The Times of India: Ahmedabad:Monday, December 24, 2012.
Crores of gallons of precious water, which could have irrigated at least 10,000 acres of farmland and provided drinking water to lakhs of households for months, is simply flowing into the arid saltpans of Little Rann of Kutch.
Locals say the water has been overflowing from the sub canals of the Zinzuwada branch canal for the past 45 days, but authorities have turned a blind eye to the waste. The water from the sub-canals is given to farmers but there is no system of conserving the excess, which is allowed to drain out into the Little Rann.
The water has also entered the saltpans in the region, ruining the livelihoods of hundreds of people. It is during early winter that salt is harvested from the pans. Besides, the water has flooded the crucial 20-km natural corridor of the endangered wild asses in the famous sanctuary here.
"A 20 km strip of 600 meter wide water spill with one foot depth would mean 3.6 millon cubic meters of water which can provide 10 litres per capita per day of drinking water for 10 lakh people for over one year," said Tushar Shah, senior fellow, International Water Management Institute.
Only in January, five wild asses drowned when a herd of 17 had slipped into a soggy cavity while trying to cross under a bridge being constructed across a Narmada branch canal in the sanctuary, said Ambu Patel, a resident of Kharaghoda.
"At least 280 saltpans are marooned," said Bachu Degama, a saltpan worker in Patdi taluka of Surendranagar. Ranshi Padalia, another worker in Thad village said, "We are unable to harvest salt as our salt pans are submerged in sweet water. Each saltpan owner will have to bear a loss of Rs 20,000 to Rs 25,000."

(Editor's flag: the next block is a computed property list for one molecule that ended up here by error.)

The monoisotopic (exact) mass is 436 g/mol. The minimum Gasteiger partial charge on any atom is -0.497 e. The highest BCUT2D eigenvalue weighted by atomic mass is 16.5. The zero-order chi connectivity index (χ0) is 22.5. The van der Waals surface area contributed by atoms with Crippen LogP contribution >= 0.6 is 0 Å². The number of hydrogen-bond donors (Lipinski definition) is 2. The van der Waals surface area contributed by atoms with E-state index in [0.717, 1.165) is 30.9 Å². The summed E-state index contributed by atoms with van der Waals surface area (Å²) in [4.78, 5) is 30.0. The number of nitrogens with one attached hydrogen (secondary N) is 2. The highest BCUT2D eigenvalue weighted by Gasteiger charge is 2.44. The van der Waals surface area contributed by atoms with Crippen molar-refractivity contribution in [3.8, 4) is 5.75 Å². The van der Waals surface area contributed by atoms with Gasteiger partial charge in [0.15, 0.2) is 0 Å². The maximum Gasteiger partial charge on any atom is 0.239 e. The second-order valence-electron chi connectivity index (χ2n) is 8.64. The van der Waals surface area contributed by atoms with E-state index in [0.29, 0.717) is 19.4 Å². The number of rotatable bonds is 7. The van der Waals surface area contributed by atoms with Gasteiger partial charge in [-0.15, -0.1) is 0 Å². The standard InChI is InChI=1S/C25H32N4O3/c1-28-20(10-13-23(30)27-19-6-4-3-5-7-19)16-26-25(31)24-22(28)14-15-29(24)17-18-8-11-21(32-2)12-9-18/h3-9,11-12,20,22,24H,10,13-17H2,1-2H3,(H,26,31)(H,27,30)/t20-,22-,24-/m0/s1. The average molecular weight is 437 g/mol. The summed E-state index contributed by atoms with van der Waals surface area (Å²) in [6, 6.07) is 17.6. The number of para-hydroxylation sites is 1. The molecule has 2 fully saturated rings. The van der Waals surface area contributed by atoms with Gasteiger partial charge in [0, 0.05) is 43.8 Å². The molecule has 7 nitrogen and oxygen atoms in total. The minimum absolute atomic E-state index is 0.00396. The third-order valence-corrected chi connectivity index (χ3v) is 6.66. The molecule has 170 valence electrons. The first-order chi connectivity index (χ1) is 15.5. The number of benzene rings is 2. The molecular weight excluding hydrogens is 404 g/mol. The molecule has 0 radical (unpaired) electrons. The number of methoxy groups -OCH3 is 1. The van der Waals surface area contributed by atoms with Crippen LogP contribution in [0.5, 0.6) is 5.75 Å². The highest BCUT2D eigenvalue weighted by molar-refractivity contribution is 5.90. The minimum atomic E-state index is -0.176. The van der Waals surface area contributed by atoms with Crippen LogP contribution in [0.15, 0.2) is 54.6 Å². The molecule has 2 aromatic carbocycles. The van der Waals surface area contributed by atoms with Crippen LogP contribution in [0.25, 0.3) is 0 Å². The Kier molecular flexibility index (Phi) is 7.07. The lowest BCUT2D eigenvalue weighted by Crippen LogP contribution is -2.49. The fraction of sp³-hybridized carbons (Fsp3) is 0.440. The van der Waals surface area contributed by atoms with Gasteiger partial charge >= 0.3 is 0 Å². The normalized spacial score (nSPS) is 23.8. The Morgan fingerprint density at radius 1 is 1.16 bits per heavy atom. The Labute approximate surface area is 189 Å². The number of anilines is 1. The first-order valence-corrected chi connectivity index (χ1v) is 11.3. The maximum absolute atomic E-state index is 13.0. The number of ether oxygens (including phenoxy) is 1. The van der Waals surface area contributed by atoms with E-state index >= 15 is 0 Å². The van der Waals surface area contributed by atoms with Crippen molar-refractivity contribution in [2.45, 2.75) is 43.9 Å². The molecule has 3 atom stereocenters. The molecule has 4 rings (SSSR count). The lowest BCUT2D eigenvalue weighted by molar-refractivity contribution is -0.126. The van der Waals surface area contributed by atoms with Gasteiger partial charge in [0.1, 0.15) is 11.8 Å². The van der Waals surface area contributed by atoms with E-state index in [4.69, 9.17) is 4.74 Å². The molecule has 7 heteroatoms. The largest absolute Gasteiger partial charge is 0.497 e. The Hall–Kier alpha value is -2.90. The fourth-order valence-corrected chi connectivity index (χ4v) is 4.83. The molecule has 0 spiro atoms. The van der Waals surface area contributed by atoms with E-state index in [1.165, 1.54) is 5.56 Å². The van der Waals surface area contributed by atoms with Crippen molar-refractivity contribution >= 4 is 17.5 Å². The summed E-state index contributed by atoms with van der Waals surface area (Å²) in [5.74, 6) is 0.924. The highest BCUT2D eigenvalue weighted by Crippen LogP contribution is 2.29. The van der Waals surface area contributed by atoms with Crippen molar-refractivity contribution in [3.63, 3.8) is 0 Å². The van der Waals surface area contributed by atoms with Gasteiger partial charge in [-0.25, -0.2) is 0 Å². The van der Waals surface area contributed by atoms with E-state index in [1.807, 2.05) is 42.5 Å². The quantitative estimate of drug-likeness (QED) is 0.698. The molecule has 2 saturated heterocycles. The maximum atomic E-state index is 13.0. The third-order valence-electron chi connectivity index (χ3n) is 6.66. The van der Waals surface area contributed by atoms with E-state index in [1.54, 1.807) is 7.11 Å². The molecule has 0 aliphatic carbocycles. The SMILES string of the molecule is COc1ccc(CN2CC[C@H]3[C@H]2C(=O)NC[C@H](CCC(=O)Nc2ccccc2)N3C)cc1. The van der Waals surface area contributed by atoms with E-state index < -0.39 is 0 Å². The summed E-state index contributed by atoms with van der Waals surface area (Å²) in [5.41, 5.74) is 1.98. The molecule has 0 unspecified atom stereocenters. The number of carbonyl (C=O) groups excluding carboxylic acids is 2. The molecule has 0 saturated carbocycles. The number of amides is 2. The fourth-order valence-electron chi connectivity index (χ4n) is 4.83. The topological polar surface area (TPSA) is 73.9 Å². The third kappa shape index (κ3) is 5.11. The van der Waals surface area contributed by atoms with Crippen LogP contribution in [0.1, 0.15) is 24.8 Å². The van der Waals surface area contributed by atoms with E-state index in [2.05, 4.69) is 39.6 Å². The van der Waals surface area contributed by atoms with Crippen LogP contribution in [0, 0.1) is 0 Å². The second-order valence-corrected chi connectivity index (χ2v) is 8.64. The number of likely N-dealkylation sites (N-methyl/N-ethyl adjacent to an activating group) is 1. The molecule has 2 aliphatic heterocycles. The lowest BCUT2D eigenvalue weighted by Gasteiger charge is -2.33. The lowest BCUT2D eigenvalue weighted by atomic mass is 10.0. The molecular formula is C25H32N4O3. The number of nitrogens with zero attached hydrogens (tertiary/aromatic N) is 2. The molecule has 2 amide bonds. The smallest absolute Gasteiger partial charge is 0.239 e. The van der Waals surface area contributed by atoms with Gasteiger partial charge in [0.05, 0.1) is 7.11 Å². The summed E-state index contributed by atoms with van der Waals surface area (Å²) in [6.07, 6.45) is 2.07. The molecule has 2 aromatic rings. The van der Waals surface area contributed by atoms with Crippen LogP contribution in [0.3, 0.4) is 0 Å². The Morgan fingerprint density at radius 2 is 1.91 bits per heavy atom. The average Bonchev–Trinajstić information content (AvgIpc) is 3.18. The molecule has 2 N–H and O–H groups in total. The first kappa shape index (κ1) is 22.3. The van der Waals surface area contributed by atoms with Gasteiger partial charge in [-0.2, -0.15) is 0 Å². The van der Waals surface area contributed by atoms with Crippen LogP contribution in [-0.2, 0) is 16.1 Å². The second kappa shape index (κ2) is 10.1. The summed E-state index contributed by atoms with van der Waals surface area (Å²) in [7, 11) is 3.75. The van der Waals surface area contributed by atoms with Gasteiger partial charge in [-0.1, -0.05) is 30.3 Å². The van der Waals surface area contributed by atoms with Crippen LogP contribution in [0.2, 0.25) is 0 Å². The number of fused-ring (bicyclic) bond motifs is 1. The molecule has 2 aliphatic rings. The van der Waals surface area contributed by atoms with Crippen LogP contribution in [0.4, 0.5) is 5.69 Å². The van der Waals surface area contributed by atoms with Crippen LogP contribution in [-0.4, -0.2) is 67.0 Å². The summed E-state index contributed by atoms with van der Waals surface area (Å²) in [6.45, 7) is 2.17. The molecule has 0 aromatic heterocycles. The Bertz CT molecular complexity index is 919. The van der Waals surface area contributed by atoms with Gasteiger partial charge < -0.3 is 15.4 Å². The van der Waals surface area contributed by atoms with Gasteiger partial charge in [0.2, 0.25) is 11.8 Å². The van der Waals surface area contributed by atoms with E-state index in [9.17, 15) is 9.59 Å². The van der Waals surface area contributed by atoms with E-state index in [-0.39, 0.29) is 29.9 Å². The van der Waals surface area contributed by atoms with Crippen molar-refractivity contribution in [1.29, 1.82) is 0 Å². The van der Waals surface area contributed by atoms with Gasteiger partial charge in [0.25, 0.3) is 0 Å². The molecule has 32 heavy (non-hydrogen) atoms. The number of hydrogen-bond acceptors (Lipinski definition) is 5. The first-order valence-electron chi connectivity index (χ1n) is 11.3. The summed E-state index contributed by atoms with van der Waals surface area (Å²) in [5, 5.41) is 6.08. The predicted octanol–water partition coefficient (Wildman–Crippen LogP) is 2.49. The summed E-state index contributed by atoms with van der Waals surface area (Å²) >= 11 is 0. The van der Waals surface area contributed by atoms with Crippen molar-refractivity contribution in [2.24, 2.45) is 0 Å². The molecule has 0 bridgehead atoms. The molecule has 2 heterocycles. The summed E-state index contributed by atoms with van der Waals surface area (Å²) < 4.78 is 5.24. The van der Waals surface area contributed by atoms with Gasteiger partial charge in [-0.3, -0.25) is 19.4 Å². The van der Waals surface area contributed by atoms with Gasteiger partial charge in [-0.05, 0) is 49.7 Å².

S U Chauhan, superintending engineer (circle 4), Narmada distributaries, said they will look into the matter. However, sources in Narmada water resources department blamed farmers for the waste saying that they regularly break the gates erected along the branch canals to get water for their fields.
Gujarat was lucky to escape a devastating drought by the skin of its teeth in the summer of 2012. However, one can't bank on luck all the time. Given the severe water crisis that the state faces every year in the north and Saurashtra, this increasingly precious resource can't be wasted like this. The Narmada dam authorities should immediately put in place a more efficient monitoring system so that excess water is diverted towards the needy.